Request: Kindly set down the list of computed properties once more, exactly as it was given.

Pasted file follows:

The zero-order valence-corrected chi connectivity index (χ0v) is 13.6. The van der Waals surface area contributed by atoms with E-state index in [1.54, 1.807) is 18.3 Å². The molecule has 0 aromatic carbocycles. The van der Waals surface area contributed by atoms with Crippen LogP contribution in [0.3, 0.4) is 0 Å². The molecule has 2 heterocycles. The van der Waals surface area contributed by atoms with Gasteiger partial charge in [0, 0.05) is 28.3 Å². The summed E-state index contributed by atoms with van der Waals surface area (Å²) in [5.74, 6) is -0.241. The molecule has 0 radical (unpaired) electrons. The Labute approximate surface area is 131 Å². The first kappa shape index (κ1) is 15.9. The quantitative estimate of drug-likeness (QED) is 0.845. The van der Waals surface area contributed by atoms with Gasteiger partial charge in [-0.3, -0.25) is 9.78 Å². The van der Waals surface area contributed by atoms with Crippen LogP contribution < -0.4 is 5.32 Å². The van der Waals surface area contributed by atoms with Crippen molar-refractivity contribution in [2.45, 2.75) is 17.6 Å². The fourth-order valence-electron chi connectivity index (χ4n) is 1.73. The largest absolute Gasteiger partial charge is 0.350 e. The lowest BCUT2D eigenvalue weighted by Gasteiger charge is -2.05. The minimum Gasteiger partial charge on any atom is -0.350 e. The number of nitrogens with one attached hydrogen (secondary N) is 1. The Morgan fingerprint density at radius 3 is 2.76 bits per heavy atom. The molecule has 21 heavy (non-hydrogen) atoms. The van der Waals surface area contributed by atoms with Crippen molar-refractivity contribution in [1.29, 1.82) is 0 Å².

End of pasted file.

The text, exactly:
The zero-order valence-corrected chi connectivity index (χ0v) is 13.6. The van der Waals surface area contributed by atoms with E-state index in [1.54, 1.807) is 18.3 Å². The molecule has 0 aromatic carbocycles. The van der Waals surface area contributed by atoms with Crippen LogP contribution in [0.3, 0.4) is 0 Å². The molecule has 2 heterocycles. The van der Waals surface area contributed by atoms with Gasteiger partial charge in [0, 0.05) is 28.3 Å². The summed E-state index contributed by atoms with van der Waals surface area (Å²) in [5.74, 6) is -0.241. The molecule has 0 radical (unpaired) electrons. The Labute approximate surface area is 131 Å². The first kappa shape index (κ1) is 15.9. The quantitative estimate of drug-likeness (QED) is 0.845. The van der Waals surface area contributed by atoms with Gasteiger partial charge in [-0.3, -0.25) is 9.78 Å². The van der Waals surface area contributed by atoms with Crippen LogP contribution < -0.4 is 5.32 Å². The van der Waals surface area contributed by atoms with Crippen molar-refractivity contribution in [2.45, 2.75) is 17.6 Å². The fourth-order valence-electron chi connectivity index (χ4n) is 1.73. The largest absolute Gasteiger partial charge is 0.350 e. The lowest BCUT2D eigenvalue weighted by Gasteiger charge is -2.05. The minimum Gasteiger partial charge on any atom is -0.350 e. The number of nitrogens with one attached hydrogen (secondary N) is 1. The Morgan fingerprint density at radius 3 is 2.76 bits per heavy atom. The molecule has 21 heavy (non-hydrogen) atoms. The van der Waals surface area contributed by atoms with Crippen molar-refractivity contribution in [1.29, 1.82) is 0 Å².